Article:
Working in Different Cultures (contd) Coping with Culture Shock –Create stability zones that closely create home. –Modify expectations and behavior –Redefine priorities and develop realistic expectations –Focus on most important tasks and relish small accomplishments –Use project work as a bridge until adjusted to the new environment –Engage in regular physical exercise programs, practice meditation and relaxation exercises, and keep a journal
Selection and Training for International Projects Selection Factors –Work experience with cultures other than ones own –Previous overseas travel –Good physical and emotional health –Knowledge of a host nations language –Recent immigration background or heritage –Ability to adapt and function in the new culture
Selection and Training for International Projects (contd) Areas for Training to Increase Understanding of a Foreign Culture: – Religion – Dress codes – Education system – Holidaysnational and religious – Daily eating patterns – Family life – Business protocols – Social etiquette – Equal opportunity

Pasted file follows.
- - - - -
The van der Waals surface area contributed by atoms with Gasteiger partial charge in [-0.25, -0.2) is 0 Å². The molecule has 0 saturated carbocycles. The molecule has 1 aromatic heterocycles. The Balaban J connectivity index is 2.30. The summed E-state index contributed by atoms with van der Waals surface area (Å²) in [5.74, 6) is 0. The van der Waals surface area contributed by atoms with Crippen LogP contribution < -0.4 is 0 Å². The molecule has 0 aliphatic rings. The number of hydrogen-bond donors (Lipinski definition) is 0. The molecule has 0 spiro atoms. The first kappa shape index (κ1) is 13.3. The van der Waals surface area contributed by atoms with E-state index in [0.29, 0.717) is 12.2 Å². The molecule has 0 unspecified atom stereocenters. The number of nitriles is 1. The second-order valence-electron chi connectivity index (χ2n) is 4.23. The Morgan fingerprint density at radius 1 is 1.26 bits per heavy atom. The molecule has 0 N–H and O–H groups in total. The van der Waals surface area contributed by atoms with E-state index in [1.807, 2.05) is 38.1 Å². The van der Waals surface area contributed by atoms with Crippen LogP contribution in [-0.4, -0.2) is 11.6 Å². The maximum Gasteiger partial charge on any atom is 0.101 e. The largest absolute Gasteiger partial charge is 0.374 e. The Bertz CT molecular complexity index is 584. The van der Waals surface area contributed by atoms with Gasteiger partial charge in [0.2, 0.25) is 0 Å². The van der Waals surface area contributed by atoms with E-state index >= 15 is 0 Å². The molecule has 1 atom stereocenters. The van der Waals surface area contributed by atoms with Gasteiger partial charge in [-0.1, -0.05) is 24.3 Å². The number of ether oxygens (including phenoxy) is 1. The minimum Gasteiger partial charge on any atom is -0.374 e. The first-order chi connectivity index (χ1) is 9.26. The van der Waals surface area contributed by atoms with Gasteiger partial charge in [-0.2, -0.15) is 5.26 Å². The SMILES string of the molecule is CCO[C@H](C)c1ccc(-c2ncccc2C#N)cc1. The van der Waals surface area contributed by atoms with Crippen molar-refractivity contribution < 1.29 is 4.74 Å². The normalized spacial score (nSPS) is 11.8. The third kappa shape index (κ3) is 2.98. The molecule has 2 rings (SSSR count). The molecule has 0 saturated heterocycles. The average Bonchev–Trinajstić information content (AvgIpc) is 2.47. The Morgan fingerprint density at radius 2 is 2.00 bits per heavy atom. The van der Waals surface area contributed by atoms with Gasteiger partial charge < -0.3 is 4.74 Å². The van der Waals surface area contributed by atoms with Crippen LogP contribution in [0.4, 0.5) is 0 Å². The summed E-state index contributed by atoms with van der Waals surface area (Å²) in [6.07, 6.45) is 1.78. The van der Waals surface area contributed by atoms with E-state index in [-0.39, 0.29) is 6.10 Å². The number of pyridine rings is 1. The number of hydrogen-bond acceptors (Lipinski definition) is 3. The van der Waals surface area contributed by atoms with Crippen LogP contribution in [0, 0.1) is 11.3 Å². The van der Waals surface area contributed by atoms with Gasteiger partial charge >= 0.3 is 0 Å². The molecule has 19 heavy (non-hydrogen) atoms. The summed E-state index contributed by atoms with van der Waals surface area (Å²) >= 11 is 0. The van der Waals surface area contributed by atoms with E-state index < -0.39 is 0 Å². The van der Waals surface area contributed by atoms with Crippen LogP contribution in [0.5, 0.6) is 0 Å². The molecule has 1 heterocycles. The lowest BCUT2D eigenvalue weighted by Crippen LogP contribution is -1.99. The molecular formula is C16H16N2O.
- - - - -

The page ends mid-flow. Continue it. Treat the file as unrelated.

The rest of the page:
Selection and Training for International Projects (contd) Learning Approaches to Cultural Fluency –The information-giving approachthe learning of information or skills from a lecture-type orientation. –The affective approachthe learning of information/skills that raise the affective responses on the part of the trainee and result in cultural insights. –The behavioral/experiential approacha variant of the affective approach technique that provides the trainee with realistic simulations or scenarios.